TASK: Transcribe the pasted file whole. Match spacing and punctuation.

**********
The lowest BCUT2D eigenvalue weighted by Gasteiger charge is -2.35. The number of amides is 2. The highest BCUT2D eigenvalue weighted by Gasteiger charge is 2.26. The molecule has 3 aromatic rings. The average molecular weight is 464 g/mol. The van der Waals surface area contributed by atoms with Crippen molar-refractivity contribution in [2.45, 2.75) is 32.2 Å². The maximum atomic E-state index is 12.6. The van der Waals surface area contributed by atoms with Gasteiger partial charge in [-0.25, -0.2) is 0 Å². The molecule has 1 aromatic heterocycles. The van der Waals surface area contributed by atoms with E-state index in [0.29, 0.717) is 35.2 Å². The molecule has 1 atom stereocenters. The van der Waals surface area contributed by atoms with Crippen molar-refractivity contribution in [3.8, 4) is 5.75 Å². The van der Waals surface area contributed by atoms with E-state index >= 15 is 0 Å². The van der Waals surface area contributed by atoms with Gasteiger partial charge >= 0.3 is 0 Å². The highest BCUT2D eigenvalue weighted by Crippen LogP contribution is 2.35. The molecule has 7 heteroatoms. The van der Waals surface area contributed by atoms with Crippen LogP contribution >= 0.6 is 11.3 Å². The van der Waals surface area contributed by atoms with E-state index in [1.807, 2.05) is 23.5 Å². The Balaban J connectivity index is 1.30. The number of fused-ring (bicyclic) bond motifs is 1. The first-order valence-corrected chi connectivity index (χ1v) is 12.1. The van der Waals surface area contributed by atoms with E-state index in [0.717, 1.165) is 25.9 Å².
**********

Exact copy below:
The lowest BCUT2D eigenvalue weighted by Gasteiger charge is -2.35. The number of amides is 2. The highest BCUT2D eigenvalue weighted by Gasteiger charge is 2.26. The molecule has 3 aromatic rings. The average molecular weight is 464 g/mol. The van der Waals surface area contributed by atoms with Crippen molar-refractivity contribution in [2.45, 2.75) is 32.2 Å². The maximum atomic E-state index is 12.6. The van der Waals surface area contributed by atoms with Gasteiger partial charge in [-0.25, -0.2) is 0 Å². The molecule has 1 aromatic heterocycles. The van der Waals surface area contributed by atoms with E-state index in [0.29, 0.717) is 35.2 Å². The molecule has 1 atom stereocenters. The van der Waals surface area contributed by atoms with Crippen molar-refractivity contribution in [3.8, 4) is 5.75 Å². The van der Waals surface area contributed by atoms with E-state index >= 15 is 0 Å². The van der Waals surface area contributed by atoms with Gasteiger partial charge >= 0.3 is 0 Å². The highest BCUT2D eigenvalue weighted by Crippen LogP contribution is 2.35. The molecule has 7 heteroatoms. The van der Waals surface area contributed by atoms with Crippen LogP contribution >= 0.6 is 11.3 Å². The van der Waals surface area contributed by atoms with E-state index in [1.807, 2.05) is 23.5 Å². The Balaban J connectivity index is 1.30. The number of fused-ring (bicyclic) bond motifs is 1. The first-order valence-corrected chi connectivity index (χ1v) is 12.1. The van der Waals surface area contributed by atoms with E-state index in [0.717, 1.165) is 25.9 Å².